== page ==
SHARE
COPY LINK

WEATHER

Adieu 162: Switzerland to retire telephone weather service from Monday

If you're still dialling 162 to get the weather forecast, there are some clouds on the horizon.

A rotary phone in a red telephone box
Calling 162 will no longer get you the weather report, from November 1st onwards. Photo by Antoine Barrès on Unsplash

Dialing 162 on the phone to hear the latest weather forecast — the service that has been in use for 30 years —  will no longer be possible from November 1st.

Due to lack of interest, Switzerland’s official weather service, MeteoSchweiz, has decided to discontinue its telephone service.

In an update on the MeteoSchweiz website, the agency confirmed the number would be given a “well-deserved retirement”. 

“With the increasing popularity of alternative information channels such as the MeteoSwiss website and the MeteoSwiss app, the use of 162 has been declining for a long time. The current usage figures and comparatively high operating costs led to the decision to discontinue the number 162 at the end of this month.”

To be maintained, three-digit phone numbers must be used by a large audience, at least several million per year.

Swiss bureaucracy: Ten tasks you can do online in Vaud

But in 2020, barely 350,000 calls were received on the automated service — down from about 7 million in the early 2000s.

One of the main reasons for the drop in callers is the ease of getting weather forecasts on smartphones or online.

Those who want to make sure they continue to get their info directly from MeteoSchweiz can still do so relatively easily however, as the website and app provide up to date coverage of the latest weather in cities towns and villages all across Switzerland.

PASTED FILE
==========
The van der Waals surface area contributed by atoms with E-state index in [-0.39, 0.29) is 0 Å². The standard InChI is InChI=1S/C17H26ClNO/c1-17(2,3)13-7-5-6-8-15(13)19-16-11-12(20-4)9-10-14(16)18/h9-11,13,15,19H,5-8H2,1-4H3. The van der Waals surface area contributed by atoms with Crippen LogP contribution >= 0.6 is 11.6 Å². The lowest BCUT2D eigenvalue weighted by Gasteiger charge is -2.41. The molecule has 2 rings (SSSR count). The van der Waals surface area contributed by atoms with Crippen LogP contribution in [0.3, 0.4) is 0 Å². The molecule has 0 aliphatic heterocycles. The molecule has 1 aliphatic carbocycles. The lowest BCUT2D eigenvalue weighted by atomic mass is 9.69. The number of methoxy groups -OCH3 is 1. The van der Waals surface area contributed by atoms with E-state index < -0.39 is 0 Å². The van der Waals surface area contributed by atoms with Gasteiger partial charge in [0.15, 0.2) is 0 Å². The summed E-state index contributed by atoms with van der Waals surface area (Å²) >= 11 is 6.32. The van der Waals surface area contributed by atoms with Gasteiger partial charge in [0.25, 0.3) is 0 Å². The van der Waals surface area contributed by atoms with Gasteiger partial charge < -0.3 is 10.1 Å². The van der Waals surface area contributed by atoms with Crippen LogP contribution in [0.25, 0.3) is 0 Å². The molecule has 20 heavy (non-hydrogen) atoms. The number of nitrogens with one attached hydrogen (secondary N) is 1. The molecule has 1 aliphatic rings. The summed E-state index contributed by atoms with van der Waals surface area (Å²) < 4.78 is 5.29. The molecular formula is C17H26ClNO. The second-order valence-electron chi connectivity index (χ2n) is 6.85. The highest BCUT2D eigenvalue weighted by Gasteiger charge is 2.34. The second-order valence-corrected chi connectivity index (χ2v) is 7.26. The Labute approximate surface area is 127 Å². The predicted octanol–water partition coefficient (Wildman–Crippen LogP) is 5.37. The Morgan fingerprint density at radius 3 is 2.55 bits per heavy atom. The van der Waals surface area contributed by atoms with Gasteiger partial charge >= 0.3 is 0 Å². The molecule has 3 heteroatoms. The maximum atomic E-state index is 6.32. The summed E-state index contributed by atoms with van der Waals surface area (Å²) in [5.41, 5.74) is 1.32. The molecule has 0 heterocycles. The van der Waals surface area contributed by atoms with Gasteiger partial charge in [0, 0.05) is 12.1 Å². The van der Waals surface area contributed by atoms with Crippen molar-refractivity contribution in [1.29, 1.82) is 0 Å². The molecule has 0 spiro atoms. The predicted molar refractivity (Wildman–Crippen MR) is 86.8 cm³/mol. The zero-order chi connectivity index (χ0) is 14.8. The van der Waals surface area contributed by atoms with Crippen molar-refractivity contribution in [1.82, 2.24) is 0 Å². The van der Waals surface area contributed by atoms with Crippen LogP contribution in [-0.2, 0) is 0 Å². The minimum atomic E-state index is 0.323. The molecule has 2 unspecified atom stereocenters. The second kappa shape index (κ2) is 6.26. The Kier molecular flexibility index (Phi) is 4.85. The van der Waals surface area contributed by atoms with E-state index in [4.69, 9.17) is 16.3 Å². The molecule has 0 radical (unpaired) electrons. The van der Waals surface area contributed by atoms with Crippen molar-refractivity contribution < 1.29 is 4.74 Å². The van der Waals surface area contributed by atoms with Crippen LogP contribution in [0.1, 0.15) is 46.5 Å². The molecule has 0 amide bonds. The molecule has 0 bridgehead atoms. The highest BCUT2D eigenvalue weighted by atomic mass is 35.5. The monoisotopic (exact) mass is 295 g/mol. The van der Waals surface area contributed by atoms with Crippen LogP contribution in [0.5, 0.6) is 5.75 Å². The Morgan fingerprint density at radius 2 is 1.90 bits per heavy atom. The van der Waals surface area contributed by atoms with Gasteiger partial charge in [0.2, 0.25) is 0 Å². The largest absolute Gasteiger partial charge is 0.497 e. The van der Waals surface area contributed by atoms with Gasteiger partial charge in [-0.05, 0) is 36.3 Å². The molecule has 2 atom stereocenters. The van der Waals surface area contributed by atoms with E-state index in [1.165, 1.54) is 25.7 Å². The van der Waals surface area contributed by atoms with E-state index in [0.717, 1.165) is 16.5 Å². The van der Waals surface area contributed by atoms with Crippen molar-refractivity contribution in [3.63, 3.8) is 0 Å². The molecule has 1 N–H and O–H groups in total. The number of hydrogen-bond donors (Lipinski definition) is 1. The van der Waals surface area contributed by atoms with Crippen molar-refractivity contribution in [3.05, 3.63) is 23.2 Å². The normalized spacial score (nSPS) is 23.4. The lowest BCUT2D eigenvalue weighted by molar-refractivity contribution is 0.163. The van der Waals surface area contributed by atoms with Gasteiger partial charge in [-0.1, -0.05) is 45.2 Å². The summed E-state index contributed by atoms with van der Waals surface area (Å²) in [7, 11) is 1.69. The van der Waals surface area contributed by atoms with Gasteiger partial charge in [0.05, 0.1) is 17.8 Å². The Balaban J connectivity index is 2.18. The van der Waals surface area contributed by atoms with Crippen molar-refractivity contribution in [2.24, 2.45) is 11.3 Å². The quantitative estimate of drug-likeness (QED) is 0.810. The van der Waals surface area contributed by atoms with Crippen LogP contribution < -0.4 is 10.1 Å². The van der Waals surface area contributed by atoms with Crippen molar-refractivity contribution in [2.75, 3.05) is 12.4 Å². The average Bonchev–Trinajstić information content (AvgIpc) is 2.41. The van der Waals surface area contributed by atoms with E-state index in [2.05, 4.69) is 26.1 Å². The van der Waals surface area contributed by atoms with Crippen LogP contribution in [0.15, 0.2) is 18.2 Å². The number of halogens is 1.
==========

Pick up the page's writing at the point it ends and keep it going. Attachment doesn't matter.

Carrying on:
The weather is available in English, as well as in each of Switzerland’s national languages. 

Short numbers themselves are set to be phased out over the coming 14 months, with the Federal Office of Communications (OFCOM) ruling that all (except emergency numbers) will be phased out by the 1st of January 2023. 

Member comments

Log in here to leave a comment.
Become a Member to leave a comment.
For members

WEATHER

‘Don’t sleep naked’: How to get a good night’s sleep in a Swiss heatwave

As temperatures climb again, many people may struggle to get a good night's sleep in Switzerland. Here are some expert tips to help you even when it's sweltering hot.

‘Don’t sleep naked’: How to get a good night’s sleep in a Swiss heatwave

Switzerland’s summers tend to get hotter and this season has seen its share of heatwaves, bringing temperatures closer to 40C and making it almost impossible to sleep.

This could mean trouble for residents of a country better prepared to bear the cold weather than the extreme heat.

The Swiss Federal Office of Public Health (FOPH) has three ‘golden rules’ for how to make it through heatwaves; avoid exercise during the hottest part of the day, keep the heat out of your house however you can, drink and eat smart (fresh foods and lots of water).

With night temperatures in some regions above 20C, Swiss residents will also need some help getting through the night.

Here are a few tips to keep cool overnight and enjoy better sleep despite the heat of the night.